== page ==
Foreign Policy Blogs

The US Economy: 'We Are Losing Our Way'

I had meant to post this the day it came out, but as usual, my time became cluttered with more timely demands, yet, I thought it important to post this commentary by Bob Herbert — his last for the New York Times — on the current state, and direction, of the US economy. His thoughts are compelling. What’s more surprising to me is that I work on Wall Street and there seems to be a fundamental “disconnect” between the US economic outlook painted by Wall Street economists, and that presented by more independent and objective economic minds. Each side has their arguments, but only time will tell where it will all lead. Fortunately, my outlook is grounded in real life. I am too close to turn a blind eye to the every day struggles and hardships of ordinary working folks, and the middle-class — the backbone of the US economy. I think Bob Herbert has it right. Something is awry, and it is time people wake up, get active and get involved in holding our political and business leaders accountable. Here is what he had to say…

NYT (Mar 27) – So here we are pouring shiploads of cash into yet another war, this time in Libya, while simultaneously demolishing school budgets, closing libraries, laying off teachers and police officers, and generally letting the bottom fall out of the quality of life here at home.  Welcome to America in the second decade of the 21st century. An army of long-term unemployed workers is spread across the land, the human fallout from the Great Recession and long years of misguided economic policies. Optimism is in short supply. The few jobs now being created too often pay a pittance, not nearly enough to pry open the doors to a middle-class standard of living.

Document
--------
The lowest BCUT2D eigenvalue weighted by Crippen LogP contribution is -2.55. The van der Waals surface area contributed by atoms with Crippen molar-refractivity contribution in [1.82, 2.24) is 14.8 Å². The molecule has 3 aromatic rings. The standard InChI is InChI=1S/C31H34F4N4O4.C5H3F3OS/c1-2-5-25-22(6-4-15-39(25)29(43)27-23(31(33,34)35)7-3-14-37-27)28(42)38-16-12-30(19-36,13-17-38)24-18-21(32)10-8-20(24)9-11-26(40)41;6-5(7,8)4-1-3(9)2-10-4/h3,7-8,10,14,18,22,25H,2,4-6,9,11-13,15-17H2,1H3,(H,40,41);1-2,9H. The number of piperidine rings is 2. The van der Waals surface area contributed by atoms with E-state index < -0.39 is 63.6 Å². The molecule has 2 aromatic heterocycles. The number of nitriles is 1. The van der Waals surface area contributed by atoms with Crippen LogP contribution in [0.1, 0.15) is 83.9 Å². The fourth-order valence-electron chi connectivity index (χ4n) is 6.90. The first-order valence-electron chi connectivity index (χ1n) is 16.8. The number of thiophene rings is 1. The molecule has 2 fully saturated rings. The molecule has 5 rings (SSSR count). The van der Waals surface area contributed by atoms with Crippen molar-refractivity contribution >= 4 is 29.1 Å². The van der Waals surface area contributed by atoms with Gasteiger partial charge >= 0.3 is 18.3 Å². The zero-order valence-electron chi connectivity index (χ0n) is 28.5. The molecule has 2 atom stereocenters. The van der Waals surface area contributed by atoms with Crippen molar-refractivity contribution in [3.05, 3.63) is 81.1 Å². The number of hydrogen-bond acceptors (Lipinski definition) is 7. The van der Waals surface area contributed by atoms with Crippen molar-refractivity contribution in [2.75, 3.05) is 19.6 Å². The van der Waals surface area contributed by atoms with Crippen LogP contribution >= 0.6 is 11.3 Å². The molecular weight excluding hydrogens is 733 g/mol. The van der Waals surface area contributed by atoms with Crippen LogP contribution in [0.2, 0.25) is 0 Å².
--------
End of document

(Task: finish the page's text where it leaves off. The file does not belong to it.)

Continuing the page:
Arthur Miller, echoing the poet Archibald MacLeish, liked to say that the essence of America was its promises. That was a long time ago. Limitless greed, unrestrained corporate power and a ferocious addiction to foreign oil have led us to an era of perpetual war and economic decline. Young people today are staring at a future in which they will be less well off than their elders, a reversal of fortune that should send a shudder through everyone.

The U.S. has not just misplaced its priorities. When the most powerful country ever to inhabit the earth finds it so easy to plunge into the horror of warfare but almost impossible to find adequate work for its people or to properly educate its young, it has lost its way entirely.

Nearly 14 million Americans are jobless and the outlook for many of them is grim. Since there is just one job available for every five individuals looking for work, four of the five are out of luck. Instead of a land of opportunity, the U.S. is increasingly becoming a place of limited expectations. A college professor in Washington told me this week that graduates from his program were finding jobs, but they were not making very much money, certainly not enough to think about raising a family.